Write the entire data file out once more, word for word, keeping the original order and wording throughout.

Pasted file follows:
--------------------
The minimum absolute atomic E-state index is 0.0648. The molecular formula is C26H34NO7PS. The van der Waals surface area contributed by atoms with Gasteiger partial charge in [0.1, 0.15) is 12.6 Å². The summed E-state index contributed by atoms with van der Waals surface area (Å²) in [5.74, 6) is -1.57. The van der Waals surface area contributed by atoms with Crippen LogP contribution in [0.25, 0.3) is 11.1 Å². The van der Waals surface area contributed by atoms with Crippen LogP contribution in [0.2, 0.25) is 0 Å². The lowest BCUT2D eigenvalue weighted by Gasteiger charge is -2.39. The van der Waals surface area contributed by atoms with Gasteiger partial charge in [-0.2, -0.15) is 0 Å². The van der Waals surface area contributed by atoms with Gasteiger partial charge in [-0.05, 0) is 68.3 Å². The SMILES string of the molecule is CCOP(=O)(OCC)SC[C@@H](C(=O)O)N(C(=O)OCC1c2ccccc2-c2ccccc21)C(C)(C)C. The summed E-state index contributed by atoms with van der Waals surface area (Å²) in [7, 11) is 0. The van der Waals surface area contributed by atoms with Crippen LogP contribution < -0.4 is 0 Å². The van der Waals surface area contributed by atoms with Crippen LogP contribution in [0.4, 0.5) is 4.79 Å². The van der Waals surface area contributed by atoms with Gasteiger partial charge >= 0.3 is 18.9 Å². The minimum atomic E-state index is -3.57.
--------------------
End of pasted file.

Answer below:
The minimum absolute atomic E-state index is 0.0648. The molecular formula is C26H34NO7PS. The van der Waals surface area contributed by atoms with Gasteiger partial charge in [0.1, 0.15) is 12.6 Å². The summed E-state index contributed by atoms with van der Waals surface area (Å²) in [5.74, 6) is -1.57. The van der Waals surface area contributed by atoms with Crippen LogP contribution in [0.25, 0.3) is 11.1 Å². The van der Waals surface area contributed by atoms with Crippen LogP contribution in [0.2, 0.25) is 0 Å². The lowest BCUT2D eigenvalue weighted by Gasteiger charge is -2.39. The van der Waals surface area contributed by atoms with Gasteiger partial charge in [-0.2, -0.15) is 0 Å². The van der Waals surface area contributed by atoms with Gasteiger partial charge in [-0.05, 0) is 68.3 Å². The SMILES string of the molecule is CCOP(=O)(OCC)SC[C@@H](C(=O)O)N(C(=O)OCC1c2ccccc2-c2ccccc21)C(C)(C)C. The summed E-state index contributed by atoms with van der Waals surface area (Å²) in [7, 11) is 0. The van der Waals surface area contributed by atoms with Crippen LogP contribution < -0.4 is 0 Å². The van der Waals surface area contributed by atoms with Crippen LogP contribution in [0.4, 0.5) is 4.79 Å². The van der Waals surface area contributed by atoms with Gasteiger partial charge >= 0.3 is 18.9 Å². The minimum atomic E-state index is -3.57.